Geoff Cameron is about to return to competitive action after nearly a month of inactivity while awaiting finalization of a $2.5 million transfer to Stoke City FC of the English Premier League.
Cameron’s work permit was approved last week, and he will be available to play in Stoke City’s opener at Reading Saturday. But first, Cameron has a date with the US national team for a visit to Mexico City Wednesday.
Ironically, Cameron’s lack of appearances with the US was what delayed the transfer. Cameron joined Stoke City last month but has not been eligible to play until now.
Cameron, whose last game was July 15 for the Houston Dynamo, has played in less than the required 75 percent of the national team’s games in official competitions over the last two years. Stoke City appealed Cameron’s eligibility based on other qualifications, such as his selection to the MLS All-Star team. The case for Cameron also noted there have been few opportunities in non-friendly US games since the 2010 World Cup, plus Cameron missed a national team training camp with an injury. Houston coach Dominic Kinnear and US coach Jurgen Klinsmann filed letters of support for Cameron.
The appeal was presented by Stoke City manager Tony Pulis to a government board in Manchester. Though Cameron has made only five US appearances, the work permit was issued and he was in the Stoke City midfield the next day in an exhibition match against Greuther Furth in Germany.
Cameron could be considered a late-developer. Growing up in Attleboro, Cameron was not a top collegiate recruit, much less in the national team program picture. After two years at West Virginia University, Cameron transferred to Rhode Island, becoming a third-round choice in the 2008 MLS draft.
Cameron played in midfield in his first season with the Dynamo, emerging as a starter and earning a US training camp invitation in January 2009. Cameron missed that callup with an injury and was not called again until January 2010.
Cameron made his US debut with a five-minute second-half appearance against El Salvador (2-1 win) in Tampa Feb. 24, 2010.
By the time Cameron played his second match for the US, he was a starting central defender against Scotland (5-1 victory) May 26 in Jacksonville, Fla.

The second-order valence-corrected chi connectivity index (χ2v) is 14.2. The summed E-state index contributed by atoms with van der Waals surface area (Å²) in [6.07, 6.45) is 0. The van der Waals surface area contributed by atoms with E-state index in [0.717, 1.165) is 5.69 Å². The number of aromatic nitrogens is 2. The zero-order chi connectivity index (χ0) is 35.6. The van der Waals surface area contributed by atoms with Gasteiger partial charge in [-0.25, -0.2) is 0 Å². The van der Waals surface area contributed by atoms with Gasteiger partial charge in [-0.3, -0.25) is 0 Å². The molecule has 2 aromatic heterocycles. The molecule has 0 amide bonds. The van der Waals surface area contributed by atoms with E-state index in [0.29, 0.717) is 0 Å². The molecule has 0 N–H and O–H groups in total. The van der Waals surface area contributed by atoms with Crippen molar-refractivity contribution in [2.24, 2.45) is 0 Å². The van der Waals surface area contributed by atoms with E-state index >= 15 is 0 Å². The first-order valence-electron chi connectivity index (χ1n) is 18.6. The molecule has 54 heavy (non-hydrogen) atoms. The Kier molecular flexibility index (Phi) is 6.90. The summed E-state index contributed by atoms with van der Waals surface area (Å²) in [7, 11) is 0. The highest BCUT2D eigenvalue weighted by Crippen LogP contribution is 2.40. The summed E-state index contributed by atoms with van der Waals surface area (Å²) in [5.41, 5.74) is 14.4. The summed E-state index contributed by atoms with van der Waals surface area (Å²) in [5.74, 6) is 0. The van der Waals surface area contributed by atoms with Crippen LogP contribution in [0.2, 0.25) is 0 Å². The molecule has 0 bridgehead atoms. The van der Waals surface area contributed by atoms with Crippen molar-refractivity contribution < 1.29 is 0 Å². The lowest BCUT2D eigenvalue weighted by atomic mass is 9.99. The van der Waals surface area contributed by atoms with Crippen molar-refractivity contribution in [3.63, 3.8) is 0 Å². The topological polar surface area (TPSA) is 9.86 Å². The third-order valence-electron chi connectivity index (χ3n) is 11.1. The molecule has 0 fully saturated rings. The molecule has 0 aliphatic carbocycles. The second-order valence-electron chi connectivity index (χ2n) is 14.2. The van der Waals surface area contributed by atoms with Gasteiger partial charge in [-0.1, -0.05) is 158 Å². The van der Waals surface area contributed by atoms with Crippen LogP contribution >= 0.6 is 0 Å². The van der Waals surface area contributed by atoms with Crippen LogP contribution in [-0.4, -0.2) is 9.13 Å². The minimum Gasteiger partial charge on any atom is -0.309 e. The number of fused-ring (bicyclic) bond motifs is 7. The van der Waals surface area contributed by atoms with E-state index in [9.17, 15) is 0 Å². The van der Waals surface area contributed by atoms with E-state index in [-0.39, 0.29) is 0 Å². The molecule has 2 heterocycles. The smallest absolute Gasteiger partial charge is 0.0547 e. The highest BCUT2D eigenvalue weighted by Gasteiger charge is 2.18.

Cameron’s recent emergence raised questions about how he could have gone unnoticed for so long.
At 6 feet 3 inches tall, Cameron stood out as a midfielder who could match up physically as a defensive presence but was also skillful enough to fit into the offense and go forward.
Part of the reason for Cameron’s low profile before reaching the professional level was size-related, according to Stacey DeCastro, who coached him in youth soccer at Bayside United and in high school at Providence Country Day.
It was not just that Cameron fell under the radar because he was small; sometimes he appeared to be losing his timing and touch, though he was simply adjusting to growth spurts, DeCastro said.
“He had a lot of natural ability by the time I got him,” DeCastro said of Cameron. “Even though he was very young, the work ethic was good, and he was easy to coach,
“He was already street smart. He loved the game; he was the first one to practice and the last to leave. He always wanted to play the game. He was a very tiny kid, then he got tall and started beefing up.”
Scouts were interested in Cameron’s teammates, and he accompanied one of them, Peter Karmue, to West Virginia.
“While he was in high school, you could see he had it — the question at the time was: Was he strong enough?” DeCastro said of Cameron. “College coaches don’t watch a lot of high school soccer, but they came to see Peter, my son, Matthew. I told them that with Geoff, he’s just a late-bloomer. There were rough days, when he was growing again, and was a little out of control with his body.
“But he was always so good technically. He had the skill, but there were hard days when he had growth spurts and struggled. College coaches saw him and didn’t know him like I did. After a month or two, he’d get out of it. He’d get back to normal only he was better — he was stronger and bigger.”
DeCastro had to be similarly insightful regarding Michael Parkhurst, a former Bayside United player who went to the Revolution and is now with Nordsjaelland in Denmark and in the US national team pool of players.
“For him it was his dream to be a professional player,” DeCastro said of Cameron. “A lot of kids dream and don’t do anything about it — they do every sport, dancing, piano. He did something about it. Soccer was what he wanted to do.”
Former Revolution forward Edgaras Jankauskas has taken on the role of assistant manager to John McGlynn at Hearts of Midlothian in the Scottish League. Jankauskas, an assistant to Jose Couceiro at Lokomotiv Moscow last season, won the 2006 Scottish Cup with Hearts. He was a member of title-winning teams in Belgium (Club Brugge), Lithuania (Zalgiris Vilnius), and Portugal (Porto), also performing for Porto’s Champions Cup-winners in ’04 . . . Ireland goalkeeper Shay Given retired from international soccer after playing a national-record 125 matches across a span of more than 16 years. The 36-year-old Given, who plays for Aston Villa, played at the European Championship this year in which Ireland bowed out at the group stage.